New York Times columnist Maureen Dowd is taking a lot of very justified heat for a column about New York City mayoral candidate Bill DeBlasio and his wife Chirlane McCray, in which she appears to have distorted a quotation of McCray’s to imply that McCray is impugning rival Democratic candidate Christine Quinn for being a lesbian. As Mother Jones’ Kevin Drum points out, Dowd quoted McCray as saying of Quinn that “She’s not the kind of person I feel I can go up to and talk to about issues like taking care of children at a young age and paid sick leave.” By contrast, audio of the interview suggests that McCray actually said “Well, I am a woman, and she is not speaking to the issues I care about, and I think a lot of women feel the same way. I don’t see her speaking to the concerns of women who have to take care of children at a young age or send them to school and after school, paid sick days, workplace; she is not speaking to any of those issues. What can I say? And she’s not accessible, she’s not the kind of person that, I feel, that you can go up and talk to and have a conversation with about those things. And I suspect that other women feel the same thing I’m feeling.” Dowd is now suggesting that a noisy coffee shop obscured her audio recording, and she ended up relying on what turn out to have been bad-quality notes for the quotation.
The responsible thing for Dowd to do might have been to paraphrase, or to ask the DeBlasio campaign if she could check her audio against their duplicate, which one assumes was made with her knowledge and in her presence. It might also be responsible for Dowd to use her column space to focus on the actual issue differences between the candidates, rather than on DeBlasio’s Red Sox fandom, a random mention of Cynthia Nixon, and an attempt to convince readers that the DeBlasio campaign is trying to build a narrative against Quinn that, even with Dowd’s made-up example, doesn’t even reach the requisite three to make a trend. But then, I’m not her editor.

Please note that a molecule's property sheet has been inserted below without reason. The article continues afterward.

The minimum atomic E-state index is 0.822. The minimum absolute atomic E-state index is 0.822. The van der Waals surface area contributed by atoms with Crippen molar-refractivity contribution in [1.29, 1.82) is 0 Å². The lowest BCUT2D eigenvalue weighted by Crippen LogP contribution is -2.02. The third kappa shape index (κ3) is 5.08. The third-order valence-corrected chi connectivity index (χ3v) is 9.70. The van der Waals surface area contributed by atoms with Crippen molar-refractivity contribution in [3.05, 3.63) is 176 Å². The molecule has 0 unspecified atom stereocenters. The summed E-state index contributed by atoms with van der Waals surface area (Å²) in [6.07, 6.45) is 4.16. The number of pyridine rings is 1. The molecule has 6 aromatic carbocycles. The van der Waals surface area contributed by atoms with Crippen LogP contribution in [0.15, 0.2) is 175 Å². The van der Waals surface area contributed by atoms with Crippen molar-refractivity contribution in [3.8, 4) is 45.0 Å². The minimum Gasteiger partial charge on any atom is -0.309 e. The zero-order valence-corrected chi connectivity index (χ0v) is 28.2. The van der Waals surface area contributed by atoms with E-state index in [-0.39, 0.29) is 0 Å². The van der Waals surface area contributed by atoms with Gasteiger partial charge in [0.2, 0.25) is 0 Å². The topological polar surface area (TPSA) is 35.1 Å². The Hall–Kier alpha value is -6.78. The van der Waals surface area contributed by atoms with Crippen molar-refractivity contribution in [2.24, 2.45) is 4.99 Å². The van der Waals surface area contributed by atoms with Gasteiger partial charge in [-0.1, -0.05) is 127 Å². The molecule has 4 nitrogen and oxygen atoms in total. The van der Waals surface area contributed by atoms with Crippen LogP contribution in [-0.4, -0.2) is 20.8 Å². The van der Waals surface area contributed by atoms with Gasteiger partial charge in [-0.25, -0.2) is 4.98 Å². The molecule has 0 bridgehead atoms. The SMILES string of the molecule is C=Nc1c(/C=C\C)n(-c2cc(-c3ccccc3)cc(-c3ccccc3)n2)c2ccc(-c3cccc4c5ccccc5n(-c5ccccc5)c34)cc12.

But I think it’s worth pointing out that as bad as Dowd’s quoting malpractice is, and as frivolous as the overall column is, these problems aren’t actually the worst part of the column. That would be the way Dowd describes McCray’s sexual orientation, and places it in a context of Sexuality and the New York Mayoral Race:
Last spring, McCray did an interview with Essence magazine about her feelings about being a black lesbian who fell in love with a white heterosexual, back in 1991, when she worked for the New York Commission on Human Rights and wore African clothing and a nose ring and he was an aide to then-Mayor David Dinkins. With her husband, she was also interviewed by the press in December and was asked if she was no longer a lesbian, and she answered ambiguously: “I am married. I have two children. Sexuality is a fluid thing, and it’s personal. I don’t even understand the question, quite frankly.”
But a lot has happened since then in this campaign season of interesting sexual proclivities and possible firsts. Besides the woman who wants to be the first first lady who used to be a lesbian, there is also Kim Catullo, the wife of Quinn, who would be the first first lady who is a married lesbian.
Then there is the perverse Carlos Danger who wants to be the first mayor who plastered pictures of his privates online.
The summer has been so drenched with the unthinkable and the unorthodox that the de Blasios, married for 19 years, seem quite conventional by comparison.
To be clear, it is 2013. And yet Maureen Dowd seems confused by the prospect of bisexuality. Or the Kinsey scale. Or the fact that people who have previously found themselves exclusively attracted to people of their same gender sometimes fall in love with people of another gender. Not to mention the fact that she’s treating McCray’s sexuality as if it’s part of a spectrum of behavior that includes Anthony Weiner’s idiotic inability not to send sexy messages to women not his wife. Or the fact that she’s treating interracial relationships like a novelty, using the Essence interview as a pretext. Or that Dowd treats McCray as if her answer to a question about all of these things make McCray the obtuse one, rather than the other questioner and Dowd herself.
Dowd may have intended the column to drive a wedge between the DeBlasio and Quinn camps, but if anything both parties should be insulted by the anachronistic way Dowd treats sexual orientation and lumps it in with infidelity. And when the Times gets Dowd a digital recorder with improved capacity to filter out crowd noise and some lessons in journalistic ethics, it might consider getting her a tutor on the realities of modern sexuality. It’s hard to be a pert, contemporary voice when your attitudes about sexuality come across as from an era earlier than the one in which you won your Pulitzer.